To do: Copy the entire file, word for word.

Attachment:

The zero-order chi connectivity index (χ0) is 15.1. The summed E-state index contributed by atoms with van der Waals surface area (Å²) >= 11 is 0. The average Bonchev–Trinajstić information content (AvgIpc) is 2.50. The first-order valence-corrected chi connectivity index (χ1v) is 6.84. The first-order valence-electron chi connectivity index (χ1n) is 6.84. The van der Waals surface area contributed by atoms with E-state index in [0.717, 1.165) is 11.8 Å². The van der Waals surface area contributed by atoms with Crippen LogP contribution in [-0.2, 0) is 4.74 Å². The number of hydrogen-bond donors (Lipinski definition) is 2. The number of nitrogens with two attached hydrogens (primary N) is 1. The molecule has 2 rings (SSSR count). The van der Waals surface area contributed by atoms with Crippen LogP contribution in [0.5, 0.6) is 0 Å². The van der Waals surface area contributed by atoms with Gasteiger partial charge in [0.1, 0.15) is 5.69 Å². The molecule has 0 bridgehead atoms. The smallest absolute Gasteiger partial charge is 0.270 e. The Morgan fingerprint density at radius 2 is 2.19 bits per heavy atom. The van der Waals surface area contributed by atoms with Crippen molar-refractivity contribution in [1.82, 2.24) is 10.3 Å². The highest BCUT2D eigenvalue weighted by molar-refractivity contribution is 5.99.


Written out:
The zero-order chi connectivity index (χ0) is 15.1. The summed E-state index contributed by atoms with van der Waals surface area (Å²) >= 11 is 0. The average Bonchev–Trinajstić information content (AvgIpc) is 2.50. The first-order valence-corrected chi connectivity index (χ1v) is 6.84. The first-order valence-electron chi connectivity index (χ1n) is 6.84. The van der Waals surface area contributed by atoms with E-state index in [0.717, 1.165) is 11.8 Å². The van der Waals surface area contributed by atoms with Crippen LogP contribution in [-0.2, 0) is 4.74 Å². The number of hydrogen-bond donors (Lipinski definition) is 2. The number of nitrogens with two attached hydrogens (primary N) is 1. The molecule has 2 rings (SSSR count). The van der Waals surface area contributed by atoms with Crippen LogP contribution in [0.5, 0.6) is 0 Å². The van der Waals surface area contributed by atoms with Gasteiger partial charge in [0.1, 0.15) is 5.69 Å². The molecule has 0 bridgehead atoms. The smallest absolute Gasteiger partial charge is 0.270 e. The Morgan fingerprint density at radius 2 is 2.19 bits per heavy atom. The van der Waals surface area contributed by atoms with Crippen molar-refractivity contribution in [1.82, 2.24) is 10.3 Å². The highest BCUT2D eigenvalue weighted by molar-refractivity contribution is 5.99.